PLC Newsletter: Ideas on How to Have Your Own “Shandar”

Author: Shamis Pitts

Organizations invest significant time and money to source, hire and onboard talent. Rightly so, tremendous focus is put on identifying whether an individual’s skills and capabilities align with a particular role. However, there is considerable opportunity for organizations to think about whether they have created the optimal environment for that person to thrive post-hire. Regardless of an organization’s size, the quality of the work environment can retain or repel an employee. 

That brings me to Shandar (pronounced “Shon-da”). Who is Shandar? She is PLC’s Director of Operations. I was able to lure her away from a large, established organization three years ago to join my start-up human capital consulting firm. I knew that Shandar had the skills and capabilities that I needed for the job. Full disclosure: We worked together in the past. I also knew that a work environment that did not truly promote engagement would result in Shandar 1) telling me quite bluntly about myself 😂 and 2) looking for other employment if PLC didn’t walk the talk. I don’t mean to imply that I needed Shandar to ensure that I was doing the right thing. More so, that I would receive clear, direct feedback if I wasn’t.

Over the past three years, many people who have worked with PLC have said to me, “I want a Shandar!” I always tell them,😂I figured it is high time for me to ask Shandar what keeps her engaged at PLC that makes her want to stay, since we know engagement is a key driver of retention. Her comments will be organized based on the three levers of engagement: psychological meaningfulness, psychological safety and psychological availability. Her comments below have been lightly edited.



Shamis: Overall, I want to understand why you still work for PLC, given the fact that everyone who meets you wants to poach you. Let’s start with the engagement driver of psychological meaningfulness. I’m defining that as whether or not you feel that you have a reason to engage in your work, and whether your job is set-up in a way to motivate you to do your best work. What does that look like to you? How does that align, or not, with your experience at PLC? Why does it matter?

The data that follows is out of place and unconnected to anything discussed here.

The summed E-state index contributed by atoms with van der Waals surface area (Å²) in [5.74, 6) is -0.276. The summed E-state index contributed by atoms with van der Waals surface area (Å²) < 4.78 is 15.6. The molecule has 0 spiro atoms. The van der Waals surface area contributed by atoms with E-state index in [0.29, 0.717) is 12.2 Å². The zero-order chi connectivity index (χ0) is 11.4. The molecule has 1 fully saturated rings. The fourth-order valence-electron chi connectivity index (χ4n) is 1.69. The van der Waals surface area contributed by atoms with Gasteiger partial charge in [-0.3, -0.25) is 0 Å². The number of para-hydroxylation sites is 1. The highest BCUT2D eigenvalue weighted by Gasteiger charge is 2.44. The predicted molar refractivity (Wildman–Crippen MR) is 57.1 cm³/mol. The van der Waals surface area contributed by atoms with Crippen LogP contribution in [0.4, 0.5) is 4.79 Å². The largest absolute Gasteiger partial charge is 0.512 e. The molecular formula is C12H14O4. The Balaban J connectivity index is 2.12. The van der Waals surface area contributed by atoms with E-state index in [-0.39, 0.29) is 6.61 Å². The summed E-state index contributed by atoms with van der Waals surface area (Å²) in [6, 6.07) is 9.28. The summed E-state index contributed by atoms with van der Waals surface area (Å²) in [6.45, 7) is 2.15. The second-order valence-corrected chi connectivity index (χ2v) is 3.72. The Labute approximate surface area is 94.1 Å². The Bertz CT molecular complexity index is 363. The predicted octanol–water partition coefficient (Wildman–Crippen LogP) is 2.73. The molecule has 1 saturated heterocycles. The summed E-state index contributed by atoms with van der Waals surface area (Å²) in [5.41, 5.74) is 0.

Shandar: It’s all about how I can challenge myself within the role.  Is the work that I’m doing meaningful? Do I have the power to make decisions or navigate my work the way I see fit? I know if I don’t have challenges and my work becomes very monotonous, I get bored. At PLC, I have the opportunities to enjoy the variety in my work as a project manager and my role in operations – it keeps me on my toes and engaged.  Knowing the expectations and being flexible to redefine them, when necessary, helps.

I’ve seen in various organizations, the lack of support, collaboration, opportunities for growth and professional development are factors that cause employees to feel disengaged, which I have experienced.  Many organizations underestimate the value of investing in their employees. At PLC, you ensure that I have opportunities for growth and professional development, along with creating a collaborative environment and providing the tools and support.

I know you like to joke that I will be ready to tell you about yourself (haha), but I really appreciate that you provided the space for me to give you feedback.  This is so crucial! Feedback goes both ways. Having you listen and acknowledge my feedback makes me feel heard and seen.  You hired me for a reason, and just like I would expect to hear feedback from you to help navigate my responsibilities, I appreciate that you listen to my feedback to help improve the organization.  Overall, I know I am needed, supported and provided with the tools I need to succeed. This is what matters.


Shamis: Thanks. That’s helpful to hear! Let’s move to psychological safety. A term that has really been amplified over the past few years. Just to align, that’s defined as whether or not you experience the freedom and safety to engage in your work rather than feeling like you have to protect yourself in some way. Same questions: What does that look like to you? How does that align, or not, with your experience at PLC? Why does it matter?